Jump to content United States-English
HP.com Home Products and Services Support and Drivers Solutions How to Buy
» Contact HP
More options
HP.com home
HP-UX Reference > R


HP-UX 11i Version 3: February 2007

Technical documentation

» Feedback
Content starts here

 » Table of Contents

 » Index


rc.config, rc.config.d — files containing system configuration information






The system configuration used at startup is contained in files within the directory /etc/rc.config.d. The file /etc/rc.config sources all of the files within /etc/rc.config.d and /etc/TIMEZONE and exports their contents to the environment.


The file /etc/rc.config is a script that sources all of the /etc/rc.config.d/* scripts, and also sources /etc/TIMEZONE. To read the configuration definitions, only this file need be sourced. This file is sourced by /sbin/rc whenever it is run, such as when the init command is run to transition between run states. Each file that exists in /etc/rc.config.d is sourced, without regard to which startup scripts are to be executed.


The configuration information is structured as a directory of files, rather than as a single file containing the same information. This allows developers to create and manage their own configuration files here, without the complications of shared ownership and access of a common file.

/etc/rc.config.d/* Files

This is where files containing configuration variable assignments are located.

Configuration scripts must be written to be read by the POSIX shell, and not the Bourne shell, ksh, or csh. In some cases, these files must also be read and possibly modified by sd control scripts or the sam program. See sd(4) and sam(1M). For this reason, each variable definition must appear on a separate line, with the syntax:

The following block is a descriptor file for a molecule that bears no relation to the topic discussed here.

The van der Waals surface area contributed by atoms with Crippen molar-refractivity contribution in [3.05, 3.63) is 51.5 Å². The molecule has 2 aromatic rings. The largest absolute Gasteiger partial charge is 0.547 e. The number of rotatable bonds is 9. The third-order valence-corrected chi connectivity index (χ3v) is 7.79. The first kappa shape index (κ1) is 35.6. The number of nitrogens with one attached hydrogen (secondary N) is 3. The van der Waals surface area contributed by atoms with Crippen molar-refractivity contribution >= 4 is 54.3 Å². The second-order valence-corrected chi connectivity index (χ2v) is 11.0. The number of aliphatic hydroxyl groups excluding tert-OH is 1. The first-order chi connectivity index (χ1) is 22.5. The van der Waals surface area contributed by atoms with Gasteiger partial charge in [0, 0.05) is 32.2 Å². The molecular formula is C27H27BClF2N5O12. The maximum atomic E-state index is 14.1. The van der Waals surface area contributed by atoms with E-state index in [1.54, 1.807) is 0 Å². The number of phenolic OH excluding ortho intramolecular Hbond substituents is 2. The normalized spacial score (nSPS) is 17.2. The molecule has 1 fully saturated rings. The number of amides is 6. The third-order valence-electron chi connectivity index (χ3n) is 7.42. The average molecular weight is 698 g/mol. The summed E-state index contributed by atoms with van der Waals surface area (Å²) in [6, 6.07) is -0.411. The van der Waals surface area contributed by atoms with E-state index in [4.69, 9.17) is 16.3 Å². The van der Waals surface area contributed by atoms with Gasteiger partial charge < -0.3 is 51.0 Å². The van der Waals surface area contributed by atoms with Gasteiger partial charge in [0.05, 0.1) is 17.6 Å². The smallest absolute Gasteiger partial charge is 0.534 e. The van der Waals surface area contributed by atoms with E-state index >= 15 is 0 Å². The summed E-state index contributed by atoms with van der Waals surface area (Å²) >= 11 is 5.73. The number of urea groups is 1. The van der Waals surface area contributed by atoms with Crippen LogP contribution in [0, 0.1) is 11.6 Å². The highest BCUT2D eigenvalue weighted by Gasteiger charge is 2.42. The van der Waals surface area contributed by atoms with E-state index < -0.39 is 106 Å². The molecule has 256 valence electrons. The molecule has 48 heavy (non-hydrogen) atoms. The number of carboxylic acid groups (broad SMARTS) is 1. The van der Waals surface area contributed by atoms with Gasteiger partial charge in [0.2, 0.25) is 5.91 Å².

No trailing comments may appear on a variable definition line. Comment statements must be on separate lines, with the # comment character in column one. This example shows the required syntax for configuration files:

# Cron configuration. See cron(1M) # Cron configuration. See cron(1M) # # CRON: Set to 1 to start cron daemon # CRON=1

Configuration variables may be declared as array parameters when describing multiple instances of the variable configuration. For example, a system may contain two network interfaces, each having a unique IP address and subnet mask (see ifconfig(1M)). An example of such a declaration is as follows:


Note that there must be no requirements on the order of the files sourced. This means configuration files must not refer to variables defined in other configuration files, since there is no guarantee that the variable being referenced is currently defined. There is no protection against environment variable namespace collision in these configuration files. Programmers must take care to avoid such problems.


The file /etc/TIMEZONE contains the definition of the TZ environment variable. This file is required by POSIX. It is sourced by /sbin/rc at the same time the /etc/rc.config.d/* files are sourced.



Printable version
Privacy statement Using this site means you accept its terms Feedback to webmaster
© 1983-2007 Hewlett-Packard Development Company, L.P.